From the archives

Pairing natural wines at Hibiscus

One of the things that most fascinated me about Claude Bosi’s recent decision to list so many natural wines at his London restaurant Hibiscus is how they would work with two Michelin star food. Yesterday I got a chance to find out over lunch with Isabelle Legeron, the wine consultant who put together his list.

My impression up to now is that natural wines* are actually quite food-friendly as they rarely hit the levels of alcohol of conventional wines, tend not to have excessive tannins and are generally pretty well-balanced. But Claude’s food is quite challenging so it said a good deal for the skill of Legeron and his sommelier Romain Henry that so many of the pairings were spot on.

Here’s what we ate and drank:

Royale of parmesan, Shropshire walnuts, warm velout potato and toasted rice
The Domaine de la Tournelle Fleur de Savagnin 2008 Arbois that Romain chose, while being the least jaw-droppingly impressive of the pairings worked well with this umami-rich dish. It was also a very good start to the meal being a classic aperitif wine with a lovely crisp acidity. Legeron said the dish also pairs well with vintage champagne which I guess would probably have had the edge. An attractive fresh-tasting wine though.

Ravioli of hen’s egg yolk and smoked potato with chopped winter truffle (above)
Apparently one of Bosi’s signature dish and a nightmare, I would imagine, to match, given the runny egg yolk, smoke and truffles. Bliss to eat though. We tried two wines with it, a Josko Gravner Ribolla 2002 from Venezia Giula which qualifies as an ‘orange wine’ and an extraordinarily lush, dry Chenin Les Jardins d’Esmeraldins, Gense 2001 from the Loire. (Apparently it spends 5 years in barrel with minimal sulphur. This is the current release) Though I found the Ribolla fascinating the Chenin won hands down, matching the richness of the egg and truffle. Amazing.

Halibut braised in coffee and cardamom, roasted quince
I’d have probably reached for a white like the Arbois with this dish but the simple red burgundy that Romain picked - the Domaine Arlaud Bourgogne Roncevie 2007 - was one of those stellar pairings that enhance both the food and the wine. On its own it was pleasant but something about the coffee notes in the sauce turned wild hedgerow fruit flavours into silky raspberry ones and made it taste much more complex.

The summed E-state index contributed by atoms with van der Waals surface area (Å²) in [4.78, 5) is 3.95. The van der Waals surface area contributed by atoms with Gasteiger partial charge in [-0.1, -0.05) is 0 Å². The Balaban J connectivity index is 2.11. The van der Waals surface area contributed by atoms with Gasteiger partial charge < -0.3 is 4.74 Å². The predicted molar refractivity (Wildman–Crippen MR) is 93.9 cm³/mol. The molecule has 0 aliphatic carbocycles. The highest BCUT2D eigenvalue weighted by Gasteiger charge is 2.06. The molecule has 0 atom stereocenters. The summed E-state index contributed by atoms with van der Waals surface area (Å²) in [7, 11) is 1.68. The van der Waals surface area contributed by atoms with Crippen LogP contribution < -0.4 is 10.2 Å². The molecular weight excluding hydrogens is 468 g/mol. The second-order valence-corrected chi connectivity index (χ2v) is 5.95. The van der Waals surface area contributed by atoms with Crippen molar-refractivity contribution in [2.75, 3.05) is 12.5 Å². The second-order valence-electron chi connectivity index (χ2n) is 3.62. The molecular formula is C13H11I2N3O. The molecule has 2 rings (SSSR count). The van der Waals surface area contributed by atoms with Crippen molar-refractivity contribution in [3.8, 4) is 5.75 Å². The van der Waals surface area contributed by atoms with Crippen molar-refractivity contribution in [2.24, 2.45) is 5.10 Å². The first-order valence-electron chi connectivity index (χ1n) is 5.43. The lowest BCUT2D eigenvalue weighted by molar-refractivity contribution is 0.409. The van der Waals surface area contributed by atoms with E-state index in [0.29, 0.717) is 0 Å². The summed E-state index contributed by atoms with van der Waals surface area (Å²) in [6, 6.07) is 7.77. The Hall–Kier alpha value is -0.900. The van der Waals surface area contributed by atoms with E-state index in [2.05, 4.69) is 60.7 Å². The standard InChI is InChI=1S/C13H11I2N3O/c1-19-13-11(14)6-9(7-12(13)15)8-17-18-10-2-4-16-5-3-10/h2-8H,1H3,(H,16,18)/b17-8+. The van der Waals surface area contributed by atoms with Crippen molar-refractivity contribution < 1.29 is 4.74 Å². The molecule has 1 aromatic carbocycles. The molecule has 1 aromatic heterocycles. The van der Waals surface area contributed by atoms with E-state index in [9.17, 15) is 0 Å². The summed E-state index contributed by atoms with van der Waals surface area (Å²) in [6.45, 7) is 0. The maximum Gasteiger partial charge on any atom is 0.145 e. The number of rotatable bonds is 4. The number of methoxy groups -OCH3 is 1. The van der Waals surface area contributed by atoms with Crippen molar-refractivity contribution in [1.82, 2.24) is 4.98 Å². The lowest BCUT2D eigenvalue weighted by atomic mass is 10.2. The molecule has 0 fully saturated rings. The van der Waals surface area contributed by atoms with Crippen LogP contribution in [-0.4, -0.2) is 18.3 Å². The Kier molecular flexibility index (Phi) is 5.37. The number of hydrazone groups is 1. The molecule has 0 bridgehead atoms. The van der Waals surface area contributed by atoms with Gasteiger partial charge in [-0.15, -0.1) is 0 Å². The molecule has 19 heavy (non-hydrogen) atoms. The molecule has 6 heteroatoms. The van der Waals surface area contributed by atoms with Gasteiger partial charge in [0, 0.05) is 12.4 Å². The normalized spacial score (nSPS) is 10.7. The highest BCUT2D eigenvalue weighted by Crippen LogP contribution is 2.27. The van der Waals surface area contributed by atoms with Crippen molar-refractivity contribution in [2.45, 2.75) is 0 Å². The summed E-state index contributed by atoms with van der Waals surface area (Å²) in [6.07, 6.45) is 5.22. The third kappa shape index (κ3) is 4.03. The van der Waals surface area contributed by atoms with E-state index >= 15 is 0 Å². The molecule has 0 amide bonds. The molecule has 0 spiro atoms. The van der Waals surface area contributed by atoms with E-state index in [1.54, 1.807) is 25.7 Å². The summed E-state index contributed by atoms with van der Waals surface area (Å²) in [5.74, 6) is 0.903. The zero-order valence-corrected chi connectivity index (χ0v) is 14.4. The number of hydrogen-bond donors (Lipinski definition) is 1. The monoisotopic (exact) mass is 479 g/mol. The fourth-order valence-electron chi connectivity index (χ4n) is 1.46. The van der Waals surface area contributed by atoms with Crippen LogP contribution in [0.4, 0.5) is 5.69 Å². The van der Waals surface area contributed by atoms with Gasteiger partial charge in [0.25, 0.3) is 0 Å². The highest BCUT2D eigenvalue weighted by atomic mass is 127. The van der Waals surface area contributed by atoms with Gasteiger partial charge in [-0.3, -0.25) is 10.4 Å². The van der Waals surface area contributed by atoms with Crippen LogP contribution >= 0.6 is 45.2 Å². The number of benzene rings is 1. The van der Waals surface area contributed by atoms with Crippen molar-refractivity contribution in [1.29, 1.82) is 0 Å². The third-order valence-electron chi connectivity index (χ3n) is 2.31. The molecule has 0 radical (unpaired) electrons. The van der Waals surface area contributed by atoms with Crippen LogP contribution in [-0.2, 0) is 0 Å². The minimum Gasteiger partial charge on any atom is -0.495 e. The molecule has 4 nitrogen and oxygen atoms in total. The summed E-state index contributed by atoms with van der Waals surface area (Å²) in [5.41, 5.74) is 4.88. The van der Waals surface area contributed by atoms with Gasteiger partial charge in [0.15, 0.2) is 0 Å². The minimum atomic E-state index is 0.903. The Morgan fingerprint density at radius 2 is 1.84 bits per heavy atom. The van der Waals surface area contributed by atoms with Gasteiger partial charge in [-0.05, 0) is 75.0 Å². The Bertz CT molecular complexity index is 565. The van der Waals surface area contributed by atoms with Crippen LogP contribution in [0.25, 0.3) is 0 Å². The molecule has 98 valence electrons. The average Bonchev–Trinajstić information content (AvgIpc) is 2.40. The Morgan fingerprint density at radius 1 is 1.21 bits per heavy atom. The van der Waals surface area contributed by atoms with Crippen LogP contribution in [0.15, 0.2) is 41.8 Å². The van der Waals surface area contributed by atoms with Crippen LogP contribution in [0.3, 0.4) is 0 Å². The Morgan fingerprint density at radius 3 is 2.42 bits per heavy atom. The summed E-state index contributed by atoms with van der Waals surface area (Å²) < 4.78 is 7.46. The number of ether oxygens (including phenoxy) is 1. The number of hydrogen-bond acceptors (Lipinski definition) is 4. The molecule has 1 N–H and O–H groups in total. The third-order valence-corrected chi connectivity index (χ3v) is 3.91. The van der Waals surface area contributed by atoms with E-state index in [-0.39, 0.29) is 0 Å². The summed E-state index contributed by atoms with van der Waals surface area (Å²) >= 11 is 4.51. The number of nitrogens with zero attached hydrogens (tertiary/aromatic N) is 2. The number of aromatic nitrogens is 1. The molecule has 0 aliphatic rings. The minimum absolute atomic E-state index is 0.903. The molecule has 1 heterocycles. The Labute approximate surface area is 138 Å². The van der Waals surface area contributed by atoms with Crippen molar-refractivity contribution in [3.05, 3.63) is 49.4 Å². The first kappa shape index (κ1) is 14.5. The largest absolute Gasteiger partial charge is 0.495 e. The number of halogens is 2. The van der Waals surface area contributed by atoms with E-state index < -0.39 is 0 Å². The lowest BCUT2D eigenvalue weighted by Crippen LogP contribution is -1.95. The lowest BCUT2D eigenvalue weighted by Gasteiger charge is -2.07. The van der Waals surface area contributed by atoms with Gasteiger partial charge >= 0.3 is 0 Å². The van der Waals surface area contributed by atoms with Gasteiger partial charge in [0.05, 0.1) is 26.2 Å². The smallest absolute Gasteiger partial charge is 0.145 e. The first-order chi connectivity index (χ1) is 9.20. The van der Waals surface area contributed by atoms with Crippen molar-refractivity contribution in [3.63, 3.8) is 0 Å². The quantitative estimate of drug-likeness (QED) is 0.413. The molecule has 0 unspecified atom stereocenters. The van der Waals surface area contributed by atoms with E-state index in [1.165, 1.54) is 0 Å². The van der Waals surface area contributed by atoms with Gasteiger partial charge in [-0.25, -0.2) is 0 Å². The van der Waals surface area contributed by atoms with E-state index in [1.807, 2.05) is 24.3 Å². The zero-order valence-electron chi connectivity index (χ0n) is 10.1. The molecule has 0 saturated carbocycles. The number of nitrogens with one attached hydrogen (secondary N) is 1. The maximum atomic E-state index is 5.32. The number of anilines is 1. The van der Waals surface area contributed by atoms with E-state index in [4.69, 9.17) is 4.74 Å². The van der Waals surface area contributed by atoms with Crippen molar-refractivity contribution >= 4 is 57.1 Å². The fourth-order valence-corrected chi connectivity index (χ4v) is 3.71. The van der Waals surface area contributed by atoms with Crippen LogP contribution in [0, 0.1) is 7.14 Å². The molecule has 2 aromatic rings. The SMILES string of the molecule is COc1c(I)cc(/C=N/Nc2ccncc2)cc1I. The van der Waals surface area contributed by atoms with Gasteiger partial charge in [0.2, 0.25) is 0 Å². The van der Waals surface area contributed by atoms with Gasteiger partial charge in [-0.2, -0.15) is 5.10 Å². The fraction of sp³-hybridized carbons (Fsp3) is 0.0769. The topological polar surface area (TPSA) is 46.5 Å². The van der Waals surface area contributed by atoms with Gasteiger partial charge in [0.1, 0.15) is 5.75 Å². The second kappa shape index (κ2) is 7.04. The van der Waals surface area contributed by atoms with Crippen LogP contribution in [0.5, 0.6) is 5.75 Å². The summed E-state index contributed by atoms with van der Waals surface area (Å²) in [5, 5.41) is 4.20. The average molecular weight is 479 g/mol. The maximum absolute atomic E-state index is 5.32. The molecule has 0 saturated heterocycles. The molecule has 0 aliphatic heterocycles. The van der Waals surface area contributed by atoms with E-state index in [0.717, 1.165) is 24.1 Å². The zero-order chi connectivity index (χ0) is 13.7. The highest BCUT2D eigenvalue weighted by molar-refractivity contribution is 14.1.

Barbequed English kid, garlic and limequat pure, roast white asparagus and glazed winkles
A really great dish with the slightly smoky flavour of the barbecue and the saline hit of the winkles along with a gamey side of a goats offal and winkle shepherds pie (you couldn’t make it up . . . ) Another stellar match with probably my favourite wine of the meal , the Le Casot des Mailloles El Nino 2007 vin de table from Roussillon, a super-smokey, super-savoury blend of grenache gris and carignan. Heaven.

Melilot pannacotta, russet apple, cinnamon shortbread
Another new ingredient on me, Melilot is a sweet clover with a delicate floral flavour which chimed in perfectly with a 2009 Muscat de Rivesaltes from Domaine Les Enfants Sauvages, again changing the wine and bringing out some extraordinary herbal flavours alongside its apricot fruit.

What struck me particularly about this meal - apart from the intelligence of the pairings - was how natural wines add to the sense of discovery you get from eating at a cutting edge restaurant like Bosi’s. I'm sure more restaurants at that level will be taking them on.

* a contentious phrase - you might want to see how I definite it in my recent post on the Guardian’s Word of Mouth blog

I ate at Hibiscus as a guest of the restaurant.



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